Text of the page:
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Old 02-20-2008, 08:10 AM   #21
DZAUTO
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Quote:
Originally Posted by geo1rem View Post
How can the 3855961 casing number be the same for a 396 nd a 427 ci motor. There is no way a 396 can be bored out to a 427. Confused.
I can not find anyone who can explain why GM used the same casting number for two different cubic inch blocks.
Help me solve this puzzle.
Thanks George
Happened in 8yrs earlier in 57 also.
The 548 block could be either a 265 or a 283.

The 307 and 327 have the same stroke. A FEW 307s have been known to be bored to 327 (although it would scare me to bore one that much!).
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Old 02-20-2008, 12:25 PM   #22
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I remember some guys punching the 283 out .125 to create 301's. A lot of those blocks were really thin and caused problems. Some held together with no problem. It was just a matter of how thick the walls were in the original castings.

Steve
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Old 02-20-2008, 04:56 PM   #23
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Default How About 4X4`s from 283 V8`s

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Originally Posted by 66BlkBB View Post
I remember some guys punching the 283 out .125 to create 301's. A lot of those blocks were really thin and caused problems. Some held together with no problem. It was just a matter of how thick the walls were in the original castings.

Steve
A few 283`s in the earlie 60`s were made into 4X4`s using Buick rods, special pistons, crank and a overbore. They didn`t perform as well as was expected either supercharged or normally asperated.

How did this get to SB`s...
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Old 02-20-2008, 05:04 PM   #24
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How did this get to SB`s...
Thread creep...
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Old 02-20-2008, 06:19 PM   #25
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Let's try to stay on topic.



Click the image to open in full size.
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Old 02-20-2008, 06:34 PM   #26
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Let's try to stay on topic.



Click the image to open in full size.
Yep, almost forgot about her. thanks for refreshing my memory.....
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Old 02-20-2008, 06:58 PM   #27
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The 1965-66 396 "961" block (2 bolt & 4 bolt mains) is a THIN wall casting. Regardless of core shift, boring one out to 4.250" (427) will result in either breaking through a water jacket, or dangerously thin cylinder walls that will cause the engine to run hot and be impossible to keep cool without boiling over on the street. [/QUOTE]

So how do you rebuild a 396 that needs to have the bores cleaned up?
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Old 02-20-2008, 07:56 PM   #28
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Originally Posted by woodsdesign View Post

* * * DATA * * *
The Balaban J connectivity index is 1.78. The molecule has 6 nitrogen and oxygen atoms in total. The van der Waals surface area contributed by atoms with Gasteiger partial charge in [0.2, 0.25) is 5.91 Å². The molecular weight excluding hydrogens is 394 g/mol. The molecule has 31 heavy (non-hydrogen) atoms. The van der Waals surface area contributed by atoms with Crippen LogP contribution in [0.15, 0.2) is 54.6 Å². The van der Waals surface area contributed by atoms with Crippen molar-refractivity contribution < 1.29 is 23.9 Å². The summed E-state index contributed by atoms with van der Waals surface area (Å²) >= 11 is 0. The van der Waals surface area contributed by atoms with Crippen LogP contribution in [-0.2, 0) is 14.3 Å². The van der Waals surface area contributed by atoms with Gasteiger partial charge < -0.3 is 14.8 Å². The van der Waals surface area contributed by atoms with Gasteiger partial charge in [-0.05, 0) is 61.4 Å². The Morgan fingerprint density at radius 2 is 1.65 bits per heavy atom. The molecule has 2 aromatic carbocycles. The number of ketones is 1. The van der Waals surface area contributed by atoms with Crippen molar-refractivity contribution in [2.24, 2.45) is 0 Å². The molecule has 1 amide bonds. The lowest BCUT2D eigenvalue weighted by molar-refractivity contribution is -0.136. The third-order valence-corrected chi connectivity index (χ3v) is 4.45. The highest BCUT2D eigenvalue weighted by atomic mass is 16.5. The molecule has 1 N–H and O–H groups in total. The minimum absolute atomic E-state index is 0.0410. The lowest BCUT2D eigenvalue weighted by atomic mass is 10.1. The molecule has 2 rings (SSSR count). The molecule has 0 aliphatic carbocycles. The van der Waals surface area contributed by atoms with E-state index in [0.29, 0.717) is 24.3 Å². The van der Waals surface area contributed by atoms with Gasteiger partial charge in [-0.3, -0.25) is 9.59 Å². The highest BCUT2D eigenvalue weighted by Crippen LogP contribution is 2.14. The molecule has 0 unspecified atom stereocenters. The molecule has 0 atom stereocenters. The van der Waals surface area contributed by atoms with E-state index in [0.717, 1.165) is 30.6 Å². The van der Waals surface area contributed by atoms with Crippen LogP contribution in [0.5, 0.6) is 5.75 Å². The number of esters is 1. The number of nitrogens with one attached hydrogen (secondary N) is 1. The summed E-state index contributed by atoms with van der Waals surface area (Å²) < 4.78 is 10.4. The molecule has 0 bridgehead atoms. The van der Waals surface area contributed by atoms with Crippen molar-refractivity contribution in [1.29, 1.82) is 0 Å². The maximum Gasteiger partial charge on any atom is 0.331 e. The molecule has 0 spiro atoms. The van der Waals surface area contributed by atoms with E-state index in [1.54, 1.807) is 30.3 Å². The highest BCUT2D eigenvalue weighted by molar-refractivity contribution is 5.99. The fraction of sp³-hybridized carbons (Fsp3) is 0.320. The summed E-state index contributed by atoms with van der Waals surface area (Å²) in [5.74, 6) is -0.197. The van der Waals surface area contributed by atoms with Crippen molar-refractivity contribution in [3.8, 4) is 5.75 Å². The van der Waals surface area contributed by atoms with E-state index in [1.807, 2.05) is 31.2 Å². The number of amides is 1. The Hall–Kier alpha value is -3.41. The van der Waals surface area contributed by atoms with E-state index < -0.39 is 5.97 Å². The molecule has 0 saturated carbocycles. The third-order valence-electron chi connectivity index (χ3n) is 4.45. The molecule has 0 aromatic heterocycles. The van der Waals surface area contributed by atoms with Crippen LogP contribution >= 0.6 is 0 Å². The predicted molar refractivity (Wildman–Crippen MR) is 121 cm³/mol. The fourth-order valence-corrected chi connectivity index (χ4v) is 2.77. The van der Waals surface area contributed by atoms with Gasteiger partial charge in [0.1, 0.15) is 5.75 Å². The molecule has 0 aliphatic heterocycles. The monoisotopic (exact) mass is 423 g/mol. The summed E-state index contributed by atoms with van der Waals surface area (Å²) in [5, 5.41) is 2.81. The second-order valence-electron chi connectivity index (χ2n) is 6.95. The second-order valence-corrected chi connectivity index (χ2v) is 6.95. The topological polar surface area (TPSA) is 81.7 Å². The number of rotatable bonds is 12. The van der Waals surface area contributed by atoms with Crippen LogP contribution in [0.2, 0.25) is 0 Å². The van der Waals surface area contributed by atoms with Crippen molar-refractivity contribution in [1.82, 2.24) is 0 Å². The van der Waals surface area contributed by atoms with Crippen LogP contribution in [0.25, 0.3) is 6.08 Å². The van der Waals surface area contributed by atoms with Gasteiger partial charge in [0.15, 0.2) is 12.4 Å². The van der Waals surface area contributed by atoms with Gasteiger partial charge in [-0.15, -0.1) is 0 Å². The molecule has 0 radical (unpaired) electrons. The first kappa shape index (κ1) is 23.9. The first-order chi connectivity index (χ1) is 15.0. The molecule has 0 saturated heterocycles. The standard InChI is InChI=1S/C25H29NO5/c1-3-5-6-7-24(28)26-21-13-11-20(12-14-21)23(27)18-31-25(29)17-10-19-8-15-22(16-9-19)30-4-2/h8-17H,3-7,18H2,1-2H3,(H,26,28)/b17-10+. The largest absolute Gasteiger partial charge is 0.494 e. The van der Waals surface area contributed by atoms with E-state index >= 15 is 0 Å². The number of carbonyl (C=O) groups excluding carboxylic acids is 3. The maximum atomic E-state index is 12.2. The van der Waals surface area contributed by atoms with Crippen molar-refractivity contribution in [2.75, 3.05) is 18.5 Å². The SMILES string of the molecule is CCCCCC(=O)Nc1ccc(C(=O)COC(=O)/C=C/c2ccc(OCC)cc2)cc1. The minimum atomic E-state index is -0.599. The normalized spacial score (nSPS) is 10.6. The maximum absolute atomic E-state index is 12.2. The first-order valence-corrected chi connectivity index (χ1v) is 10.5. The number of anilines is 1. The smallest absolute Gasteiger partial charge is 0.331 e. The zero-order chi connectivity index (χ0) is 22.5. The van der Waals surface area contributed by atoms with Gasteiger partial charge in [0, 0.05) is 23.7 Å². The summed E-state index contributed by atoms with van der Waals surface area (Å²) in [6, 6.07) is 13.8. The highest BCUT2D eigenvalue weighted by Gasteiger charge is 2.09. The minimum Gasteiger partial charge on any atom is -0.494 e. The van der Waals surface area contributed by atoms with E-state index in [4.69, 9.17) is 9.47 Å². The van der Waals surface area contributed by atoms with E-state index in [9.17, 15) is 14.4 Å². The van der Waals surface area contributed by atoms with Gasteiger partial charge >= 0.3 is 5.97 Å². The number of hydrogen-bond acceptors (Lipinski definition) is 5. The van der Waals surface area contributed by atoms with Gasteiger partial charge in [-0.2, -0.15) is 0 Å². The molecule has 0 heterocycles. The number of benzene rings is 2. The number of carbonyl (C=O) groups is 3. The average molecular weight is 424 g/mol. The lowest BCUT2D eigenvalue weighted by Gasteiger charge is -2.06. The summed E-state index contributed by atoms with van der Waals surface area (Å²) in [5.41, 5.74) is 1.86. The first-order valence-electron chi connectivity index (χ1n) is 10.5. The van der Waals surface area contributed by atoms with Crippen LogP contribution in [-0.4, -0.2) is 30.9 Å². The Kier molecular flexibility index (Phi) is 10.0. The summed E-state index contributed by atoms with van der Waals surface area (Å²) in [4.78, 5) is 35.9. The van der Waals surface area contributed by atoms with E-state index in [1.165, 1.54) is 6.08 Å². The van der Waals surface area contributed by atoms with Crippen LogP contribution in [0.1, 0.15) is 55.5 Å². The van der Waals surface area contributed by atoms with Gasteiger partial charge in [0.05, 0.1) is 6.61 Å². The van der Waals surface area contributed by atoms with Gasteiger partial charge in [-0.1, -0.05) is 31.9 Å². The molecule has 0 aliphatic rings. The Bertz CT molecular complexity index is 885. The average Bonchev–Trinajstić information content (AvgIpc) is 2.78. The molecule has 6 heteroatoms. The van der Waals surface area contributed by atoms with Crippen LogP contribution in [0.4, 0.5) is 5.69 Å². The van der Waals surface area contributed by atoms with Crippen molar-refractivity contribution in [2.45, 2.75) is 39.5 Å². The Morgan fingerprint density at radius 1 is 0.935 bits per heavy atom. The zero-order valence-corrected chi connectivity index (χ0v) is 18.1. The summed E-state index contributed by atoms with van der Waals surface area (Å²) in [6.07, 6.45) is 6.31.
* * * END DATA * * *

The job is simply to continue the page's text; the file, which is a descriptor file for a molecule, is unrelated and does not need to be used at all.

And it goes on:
The 1965-66 396 "961" block (2 bolt & 4 bolt mains) is a THIN wall casting. Regardless of core shift, boring one out to 4.250" (427) will result in either breaking through a water jacket, or dangerously thin cylinder walls that will cause the engine to run hot and be impossible to keep cool without boiling over on the street.
So how do you rebuild a 396 that needs to have the bores cleaned up?[/QUOTE]

Commonly refred to as .030 over.
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Old 02-20-2008, 08:32 PM   #29
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Originally Posted by Donny Brass View Post
396, 402, 427, 454 are all big blocks

265, 283, 302, 307, 327, 350, 400 are all small blocks

any motor with crank, pistons and no heads is a short block

Left a couple out Donny.
262, 267 small blocks
366, 400 big blocks
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Old 02-21-2008, 09:23 PM   #30
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Originally Posted by 63Corvette View Post
Well when Zora Duntov was asked how come a 425 HP 427 Corvette was so much quicker than a 425 HP 396 Corvette, he is quoted as saying: "Well we bored it out 30cubic inches. Just check how much 30 cubic inches of cast iron weighs".

Boring out a 396 30 over would not make it a 427
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Old 02-21-2008, 09:32 PM   #31
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One of my racing friends had one of these five 4-bolt main cap 396's out of a 65 Chevelle that we ran in a 68' Camaro. When a rod scored a cylinder wall in the block we looked to add a thin wall sleeve. Our machinist ran the block through a sonic test and came back to tell us it could be bored an 1/8th over, to a 427 bore, to clean up the cylinder. The set of 427 pistons cost a little bit, but worth the expense. One of our rivals who ran a SS legal 375hp/396 67' Camaro heard a rumor of what we did and claimed it could not be done safely, so we had our pin-striper paint "396 ? - 427 ?" on the sides of the hood scoop (just to keep him guessing). The guessing lasted about two drag race meets, before the track times improved to answer the question.

We ran this over-bored block for a year of racing with L72 pistons, with no failures. We then tore it down and swapped in L88 pistons (12.5:1 CR), and at the second or third weekend outing at the strip with the much faster configuration we blew a hole in the #5 or #7 cylinder wall. We added a sleeve and continued to run the block for the balance of the race season, and the entire next year.